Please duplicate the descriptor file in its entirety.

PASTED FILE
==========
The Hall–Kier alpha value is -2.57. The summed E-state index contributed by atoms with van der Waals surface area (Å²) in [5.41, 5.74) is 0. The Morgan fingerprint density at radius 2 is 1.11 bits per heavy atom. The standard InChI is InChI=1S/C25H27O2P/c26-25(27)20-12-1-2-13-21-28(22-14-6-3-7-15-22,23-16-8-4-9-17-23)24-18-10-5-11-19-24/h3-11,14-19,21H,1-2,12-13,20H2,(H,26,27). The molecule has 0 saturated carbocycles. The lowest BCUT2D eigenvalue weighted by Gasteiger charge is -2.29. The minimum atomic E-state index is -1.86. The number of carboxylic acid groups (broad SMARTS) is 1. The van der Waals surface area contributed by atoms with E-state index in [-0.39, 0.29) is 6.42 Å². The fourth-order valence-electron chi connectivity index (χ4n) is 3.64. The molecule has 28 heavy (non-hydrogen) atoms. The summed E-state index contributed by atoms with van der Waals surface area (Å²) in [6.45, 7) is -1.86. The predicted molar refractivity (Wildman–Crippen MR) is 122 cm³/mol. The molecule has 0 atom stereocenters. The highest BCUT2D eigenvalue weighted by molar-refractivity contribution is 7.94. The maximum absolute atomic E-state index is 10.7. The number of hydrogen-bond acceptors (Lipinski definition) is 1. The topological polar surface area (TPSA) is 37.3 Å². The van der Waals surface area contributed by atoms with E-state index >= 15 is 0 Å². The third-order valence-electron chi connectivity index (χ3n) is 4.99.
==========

The Hall–Kier alpha value is -2.57. The summed E-state index contributed by atoms with van der Waals surface area (Å²) in [5.41, 5.74) is 0. The Morgan fingerprint density at radius 2 is 1.11 bits per heavy atom. The standard InChI is InChI=1S/C25H27O2P/c26-25(27)20-12-1-2-13-21-28(22-14-6-3-7-15-22,23-16-8-4-9-17-23)24-18-10-5-11-19-24/h3-11,14-19,21H,1-2,12-13,20H2,(H,26,27). The molecule has 0 saturated carbocycles. The lowest BCUT2D eigenvalue weighted by Gasteiger charge is -2.29. The minimum atomic E-state index is -1.86. The number of carboxylic acid groups (broad SMARTS) is 1. The van der Waals surface area contributed by atoms with E-state index in [-0.39, 0.29) is 6.42 Å². The fourth-order valence-electron chi connectivity index (χ4n) is 3.64. The molecule has 28 heavy (non-hydrogen) atoms. The summed E-state index contributed by atoms with van der Waals surface area (Å²) in [6.45, 7) is -1.86. The predicted molar refractivity (Wildman–Crippen MR) is 122 cm³/mol. The molecule has 0 atom stereocenters. The highest BCUT2D eigenvalue weighted by molar-refractivity contribution is 7.94. The maximum absolute atomic E-state index is 10.7. The number of hydrogen-bond acceptors (Lipinski definition) is 1. The topological polar surface area (TPSA) is 37.3 Å². The van der Waals surface area contributed by atoms with E-state index >= 15 is 0 Å². The third-order valence-electron chi connectivity index (χ3n) is 4.99.